When Bad Reviews Happen to Good People

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Or Please Don’t Call Me Eeyore.

No matter if you’re wildly successful or mildly successful, bad reviews hurt.

Full disclosure: I was described as Eeyore in reference to a recurring TV announcer gig I did a few years back. So yeah. There’s that. It hurt. And it messed with my self-confidence. When I mentioned this review to my agent he recommended I not read those things.

Wise men say only fools set a Google Alert for themselves.

And did my Google Alert Selfie offer up a doozy one morning. IMDb? I’ve been mentioned on IMDb?! That’s gotta be good. Click. Breathe. Breathe. What could it possibly be? Probably nothi – oh my no! I’ve been included on a…on a…on a Worst Actor/Actress List.

Dear cambuzz,

Thank you so much for placing me on your IMDb Worst Actor/Actress List. And to be selected as #19 out of 477 actors? Wow. I am truly honored. But as thrilled as I am to have squeezed past Amy Poehler (#20) and Tina Fey (#21), somebody already called me Eeyore for that same performance and I really don’t want to hear about it anymore. The funny thing is I’ve done tons of other jobs before, during and after that ill-fitting gig for which I’ve received some lovely notices, so your summation that I should be on a Worst Actor/Actress list (which appears on my IMDb page which I pay money to professionally maintain – but which does not allow me to hide or delete said list) is…well… imho…kinda lousy. I’m just trying to get by here, y’know?

And taking one season of a cable program as your only criteria? I don’t know. It just seems sort of unsystematic. I’ve run Shakespeare Workshops for Outreach programs, currently have a pretty funny national TV spot running and have spent many hours recording many lines of attacking and being attacked for many videogames. I have a director who shapes my performance, an editor who cuts and pastes it and while I admit the program for which you have honored me with such an auspicious label was not my shining moment, the title of WORST ACTOR/ACTRESS seems horribly grim. I imagine the 476 other men and women on this list would agree UNFAVORABLE PERFORMANCE might play a little kinder.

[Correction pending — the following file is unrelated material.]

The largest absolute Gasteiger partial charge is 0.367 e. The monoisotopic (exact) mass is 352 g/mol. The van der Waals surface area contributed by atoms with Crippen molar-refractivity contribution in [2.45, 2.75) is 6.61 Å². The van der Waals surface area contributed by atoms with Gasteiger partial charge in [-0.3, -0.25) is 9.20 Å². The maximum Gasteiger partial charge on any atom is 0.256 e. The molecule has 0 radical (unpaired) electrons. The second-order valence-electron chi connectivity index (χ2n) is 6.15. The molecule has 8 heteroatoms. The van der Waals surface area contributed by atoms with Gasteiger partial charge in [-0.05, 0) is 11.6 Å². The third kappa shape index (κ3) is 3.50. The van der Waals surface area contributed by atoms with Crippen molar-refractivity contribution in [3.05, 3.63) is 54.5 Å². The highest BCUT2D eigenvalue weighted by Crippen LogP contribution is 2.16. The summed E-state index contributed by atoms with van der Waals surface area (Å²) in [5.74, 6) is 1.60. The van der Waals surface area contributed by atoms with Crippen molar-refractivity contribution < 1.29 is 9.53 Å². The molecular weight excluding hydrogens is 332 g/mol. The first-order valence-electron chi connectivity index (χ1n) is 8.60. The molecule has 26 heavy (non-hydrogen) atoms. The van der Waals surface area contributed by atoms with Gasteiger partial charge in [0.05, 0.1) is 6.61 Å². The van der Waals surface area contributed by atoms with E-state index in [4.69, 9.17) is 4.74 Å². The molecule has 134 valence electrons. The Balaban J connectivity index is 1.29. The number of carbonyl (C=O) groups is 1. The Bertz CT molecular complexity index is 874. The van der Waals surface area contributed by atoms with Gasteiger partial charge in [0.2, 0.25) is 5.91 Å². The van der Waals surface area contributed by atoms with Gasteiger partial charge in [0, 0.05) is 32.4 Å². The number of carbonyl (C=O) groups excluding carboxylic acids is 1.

In Alliance,

                                                                                                    #19

But I can’t write an open letter like that. Can I? Or did I? If you’re reading this, I guess I did. Which means I’ve also changed my Google Alert from daily to as-it-happens. If cambuzz (names have been changed to protect the mean) can take the time to compile a list of the 477 Worst Actors and Actresses, what else does he or she have time to do? We are living in a Yelp Eat Yelp world, where everyone’s a critic and anyone can add to the conversation, which is enormously good and horribly bad.

And which is why this is my first official blog post and not my 31st.

I’ve been around the block and definitely have something to say but this petri dish we’re calling social media can be frightening. There are real honest to goodness trolls out there waiting to attack! And as actors we are vulnerable. We desperately protect our public persona and are afraid to step on any toes. The last thing we need is to have an internet search of our name reveal results we can’t control that don’t place us in our best light. We’re just trying to get by here, y’know?

So if I plunge in and begin writing and publishing my deepest, darkest ideas in a public forum, aren’t I opening myself up to ridicule.

Or, more importantly, will sharing the experiences I’ve had over the long haul in this biz help guide someone, help comfort someone so they know they’re not alone on this roller coaster ride we call a career or help remind someone that one performance is not the end-all and they shouldn’t read those things anyway.

Next up: The day I stopped giving a sh*t.

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Lea Gulino

About Lea Gulino

Lea has performed on stage in New York and Regional Theater, on-camera in LA and is currently a Voice Actor recording for Film, TV and Radio. She can also be heard on various Video Games and Voice Recognition Systems and as Frances the Falcon for The Statue of Liberty Family Audio Tour. Lea is a graduate of New York University. She lives with her husband on their boat in Sausalito, CA.